Pastoral reducing CO2 emissions in environmentally disruptive farming practices
Born out of a desire to make a real impact, Pastoral focuses on providing an effective solution to the environmentally disruptive farming practices of low-and-middle-income countries.
Pastoral makes a difference
When describing the history behind the venture, Pastoral CEO and co-founder Josh Thomas says: “Many don’t realise the negative environmental impact of too many livestock animals coexisting within the same piece of land.
“This is an issue in around 80% of the world, particularly low-income countries where farmers don’t have access to modern solutions and practical data and are therefore not equipped with the tools they need to make informed decisions and action change.”
The team began their venture by carrying out product and user trials in Uzbekistan, building a rapport with the leaders of a farming collective comprising thousands of livestock farmers earning as little as five dollars per day.
35-37% of Uzbekistan’s pastureland can currently be considered poor or low productivity, with an estimated 1.5% of Uzbekistan’s land becoming degraded every year.
“Our priorities involve reducing land degradation and CO2 emissions, as well as helping low-income farmers make a profit by providing them with reliable data,” says Josh.
Some of the farmers Pastoral worked with owned herds with two animals per hectare, while the UN recommends only one animal for every 2.5 hectares. From the farmers’ point of view, more animals on their land equated to increased profit, yet their approach was causing irreversible damage to their pastureland.
“Livestock is a huge emitter of CO2 equivalency, also contributing to desertification due to overgrazing. These issues could easily be solved by having fewer animals on the same land, but it is not as simple as that,” Josh adds.
Wealthier Western countries tend to be able to rely on technology to manage a smaller number of healthier and thus more valuable animals, yet low-income countries don’t often have access to the types of technologies that would enable them to raise healthy livestock.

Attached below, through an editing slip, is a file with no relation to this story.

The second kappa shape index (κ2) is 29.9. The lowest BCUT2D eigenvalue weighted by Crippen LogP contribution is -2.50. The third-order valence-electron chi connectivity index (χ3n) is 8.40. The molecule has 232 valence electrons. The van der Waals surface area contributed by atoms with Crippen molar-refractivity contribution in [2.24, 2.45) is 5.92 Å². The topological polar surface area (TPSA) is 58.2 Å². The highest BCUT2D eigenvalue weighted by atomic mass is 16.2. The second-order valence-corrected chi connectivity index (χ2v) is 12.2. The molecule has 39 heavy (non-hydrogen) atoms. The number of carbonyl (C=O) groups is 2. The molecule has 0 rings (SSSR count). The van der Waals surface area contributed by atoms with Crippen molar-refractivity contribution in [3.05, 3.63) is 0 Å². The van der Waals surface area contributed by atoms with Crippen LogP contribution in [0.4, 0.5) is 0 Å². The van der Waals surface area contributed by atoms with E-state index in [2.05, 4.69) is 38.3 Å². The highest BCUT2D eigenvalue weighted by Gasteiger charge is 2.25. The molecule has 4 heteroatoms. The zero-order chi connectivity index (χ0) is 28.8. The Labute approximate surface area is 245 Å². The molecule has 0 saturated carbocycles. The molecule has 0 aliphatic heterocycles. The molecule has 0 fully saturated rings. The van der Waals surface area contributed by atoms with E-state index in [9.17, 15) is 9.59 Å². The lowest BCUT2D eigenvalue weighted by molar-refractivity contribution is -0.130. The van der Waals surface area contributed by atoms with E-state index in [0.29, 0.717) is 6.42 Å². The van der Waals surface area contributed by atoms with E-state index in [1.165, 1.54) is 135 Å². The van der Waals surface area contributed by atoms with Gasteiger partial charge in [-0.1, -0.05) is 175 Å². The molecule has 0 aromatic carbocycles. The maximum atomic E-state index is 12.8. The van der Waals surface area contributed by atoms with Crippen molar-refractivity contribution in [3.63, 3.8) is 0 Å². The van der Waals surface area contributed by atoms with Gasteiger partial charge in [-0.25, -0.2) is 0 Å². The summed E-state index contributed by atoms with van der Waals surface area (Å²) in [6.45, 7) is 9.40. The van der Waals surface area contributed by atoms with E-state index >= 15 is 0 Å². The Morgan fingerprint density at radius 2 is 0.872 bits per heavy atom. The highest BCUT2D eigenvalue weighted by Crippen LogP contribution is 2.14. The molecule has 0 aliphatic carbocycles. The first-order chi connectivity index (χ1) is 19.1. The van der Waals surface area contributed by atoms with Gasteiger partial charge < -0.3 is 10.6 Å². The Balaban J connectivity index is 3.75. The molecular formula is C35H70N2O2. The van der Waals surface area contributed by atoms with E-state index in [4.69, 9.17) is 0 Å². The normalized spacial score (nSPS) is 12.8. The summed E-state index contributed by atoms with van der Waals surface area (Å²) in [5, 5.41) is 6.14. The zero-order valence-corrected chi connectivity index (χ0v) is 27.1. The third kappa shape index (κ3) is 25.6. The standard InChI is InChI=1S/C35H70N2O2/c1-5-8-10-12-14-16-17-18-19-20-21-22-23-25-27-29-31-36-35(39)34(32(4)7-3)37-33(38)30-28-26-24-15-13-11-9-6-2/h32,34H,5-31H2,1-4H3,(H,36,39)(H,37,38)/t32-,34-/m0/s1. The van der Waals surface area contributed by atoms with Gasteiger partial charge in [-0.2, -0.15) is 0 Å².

After their first trial in Uzbekistan, the team identified a potential for a 40% increase in profitability for farmers, most of which would come from eliminating outdated farming methods and modernising farming practices using technology.
The team also identified the possibility to reduce pasture degradation and CO2 emissions by 30%. With that in mind, they are keen to scale up Pastoral to include more countries, namely Nigeria, India, and Indonesia, which hold the largest proportion of livestock on earth.
“With 100% market penetration, we have estimated there would be a reduction of 8 megatonnes of CO2 in Uzbekistan alone,” explains Shea McManigal, CFO and co-founder of Pastoral.
“To put things into perspective, livestock farming in Uzbekistan emits 24 megatonnes of CO2 annually, which equates to powering 33.6 million homes for one year or extracting 255 million barrels of oil. That’s why Pastoral has the potential to make such an enormous difference,” he adds.
Pastoral, as well as their partners at the UNDP and Karakoram, aim to expand the reach of the venture and develop it further to meet the requirements of secondary markets and add more features and sources of data.
Its Chatbot-based format, which can easily integrate with front-end systems such as Telegram, WhatsApp, and Facebook Messenger, can easily be adapted to the different needs of communities worldwide, providing an easy-to-use solution that employs technology farmers are already familiar with.
The communication tool was developed with all communities of low-income farmers in mind, no matter their location, allowing everyone to benefit from sharing valuable information with neighbours and those close by.
Celebrating the Power of Entrepreneurship
Pastoral won the 2022 Entrepreneur’s Award in Social Innovation (EASI). Through this award, the City of London’s Company of Entrepreneurs recognises and empowers “Innovative, Ethical, Impactful” enterprise.
EASI is entirely dedicated to rewarding entrepreneurs’ efforts towards solving social or environmental issues affecting the wellbeing of individuals or communities, and Pastoral was selected as the winner from amongst nearly 200 applicants.
This dedicated developmental innovation start-up has won an award package comprising a grant of £10,000, a 12-month support and fellowship package including introductions to other sources of funding, as well as access to a plethora of other opportunities and professional services, which the company hopes to use to further develop its project.
When commenting on being selected as the winners of the EASI Award, Shea says: “We felt like no one was listening to our story or acknowledging the significance of our project.
“Livestock production forms one of the pillars of the world food industry and is a primary contributor to poverty reduction, food security and agricultural development.
“According to the FAO, livestock contributes 40% of the global value of agricultural output and supports the livelihoods of food and nutrition security of almost 1.3 billion people. This is not being discussed enough.
“As entrepreneurs, we understand the importance of being tenacious: we are not in the business for quick wins, but to make a difference long-term. Winning the EASI award made us feel like we were finally being heard, and that the value of our mission had been recognised.”
The team at Pastoral are thrilled to have been offered support to reach their future goals and objectives, and to have been provided with such an incredible opportunity to make headway.